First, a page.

Stella Betts and David Leven have been partners in design and life for almost 20 years, and one of their most recent projects has brought them back to the earliest days of their practice. Named for its straightforward geometry, the Square House—a concrete guest cottage and spa—was methodically cast in place just behind the architects’ very first ground-up residence.

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The duo established their firm, LevenBetts, in New York in 1999 and built a spec house in the Hudson Valley four years later. It piqued the interest of their friend Andrew Zuckerman, a photographer who had visited the site on a whim to shoot the freshly poured slab. Today, those photos hang in the living room of the home, which Zuckerman and his wife purchased as a weekend retreat—and used as the locale for their wedding. More than a decade (and three children) later, the couple reenlisted LevenBetts to design a relaxing backyard getaway for their guests—and themselves. Hiding a varied section and program within a simple plan, the one-bedroom structure is inspired by traditional Japanese inns, or ryokan.

“The project was conceptualized around the idea of bathing and observing nature,” says Leven. A steam room, jacuzzi, and Japanese soaking tub, all made of hinoki wood—a rot-resistant variety of cypress native to Japan—comprise roughly one-quarter of the 1,600-square-foot structure. Operable skylights bring diffuse light to the space, which contains a small atrium with a ficus tree and looks out on a landscaped moss garden.

To further connect inside and out, the architects used oak harvested from the woody site to build cabinetry, and added oversized glazed openings—all of which can be recessed into wall pockets—to each side of the house. They also made many of the building’s amenities accessible from the exterior: the structure’s signature concrete stair leads to a roof garden, which serves as both an open-air living room and an elevated campsite for the kids; the modest bathroom opens to the yard through a narrow, retractable frosted door; and a large outdoor sink, which seems to extend through the glass as an offshoot of the kitchen counter, provides a place to wash up. With all the glazed doors retracted, the Square House becomes more pavilion than building. “We wanted the design to highlight how small the house could be but how big it could feel,” says Betts.

To that end, interior spaces were also created to serve multiple purposes. In the sunken den, a sofa designed by the architects becomes prime real estate for sleepovers, and for movie watching when a retractable screen is lowered, while a studio, with discreet doors and a Murphy bed, quickly transforms into a second bedroom.

In both form and material palette, the guesthouse, firmly rooted in the earth, stands in stark contrast to the wood-clad original. “They have two different ways of responding to the landscape,” says Betts. Where the main building adjusts to the land externally, perching and cantilevering on the sloped site, the Square House negotiates changes in topography internally, incorporating steps and drops within its section.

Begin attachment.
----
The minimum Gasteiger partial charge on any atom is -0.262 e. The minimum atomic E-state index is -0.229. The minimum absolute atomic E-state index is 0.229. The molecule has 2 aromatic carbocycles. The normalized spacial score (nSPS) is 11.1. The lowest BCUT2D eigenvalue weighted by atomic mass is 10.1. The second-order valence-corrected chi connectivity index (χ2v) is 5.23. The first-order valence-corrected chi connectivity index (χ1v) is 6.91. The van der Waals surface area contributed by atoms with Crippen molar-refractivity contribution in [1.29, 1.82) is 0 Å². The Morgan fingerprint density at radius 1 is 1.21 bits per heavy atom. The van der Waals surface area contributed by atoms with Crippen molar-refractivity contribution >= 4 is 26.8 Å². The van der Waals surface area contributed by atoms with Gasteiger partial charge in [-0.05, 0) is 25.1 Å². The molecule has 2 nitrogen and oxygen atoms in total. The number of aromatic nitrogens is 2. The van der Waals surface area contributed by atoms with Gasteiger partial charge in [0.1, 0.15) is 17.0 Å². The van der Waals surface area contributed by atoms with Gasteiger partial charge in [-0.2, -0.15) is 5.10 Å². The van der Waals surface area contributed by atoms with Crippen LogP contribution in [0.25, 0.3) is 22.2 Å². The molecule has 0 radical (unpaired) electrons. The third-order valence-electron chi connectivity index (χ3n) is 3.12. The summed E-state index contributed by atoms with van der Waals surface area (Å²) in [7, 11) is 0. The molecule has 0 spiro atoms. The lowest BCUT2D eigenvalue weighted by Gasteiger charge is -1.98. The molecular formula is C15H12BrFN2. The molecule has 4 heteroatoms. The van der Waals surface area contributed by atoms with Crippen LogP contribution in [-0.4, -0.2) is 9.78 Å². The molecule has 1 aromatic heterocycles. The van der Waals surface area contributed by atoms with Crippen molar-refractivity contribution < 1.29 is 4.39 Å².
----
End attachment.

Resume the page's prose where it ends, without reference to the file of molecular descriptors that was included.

The architects chose cast-in-place concrete for its monumentality and texture, working with an expert contractor to build elaborate formwork that left notable striations from roughhewn boards on long faces, but smooth surfaces on doorways and entries. “It took more than a dozen pours,” says Betts. “It was a puzzle, but it was amazing.”



508 West 26th Street, 317
New York NY 10001


Personnel in architect's firm who should receive special credit:

David Leven, AIA
Stella Betts, Associate AIA
Andrew Feuerstein, RA
Seung Teak Lee



Structural engineer: Silman (Nat Oppenheimer)


Landscape: Marc Peter Keane


General contractor:

Eric Glasser & Company, Inc



Naho Kubota




Structural System

Cast-in-place Concrete

Exterior Cladding

Masonry: Cast in Place Concrete

Metal/glass curtain wall: Butt Glazed Panels with Fleetwood Swing Doors; Western Sliding Doors
Wood: Oak Cabinetry at Kitchen and Storage Areas. The oak was harvested from the land. Hinoki at bath area.


Built-up roofing: EPDM


Skylights: Lynbrook Skylights


Metal doors: Fleetwood Swing Doors

Sliding doors: Western Sliding Doors


Locksets: FSB

Interior Finishes

Cabinetwork and custom woodwork: Oak Cabinetry at Kitchen and Storage Areas. The oak was harvested from the land. Hinoki at bath area.
Resilient flooring: Concrete Floor

Special interior finishes unique to this project: Cast in place concrete at select walls and Fireplace. Custom concrete counter at kitchen (indoors and exterior) by Art and Construction. Custom Concrete Walls by Art in Construction


Fixed seating: Custom Built-in Sunken Sofa

Upholstery: Maharam upholstery and central living area sofa


Downlights: Lucifer

Tasklighting: Matter

Exterior: BEGA


Custom Concrete Sinks by Art in Construction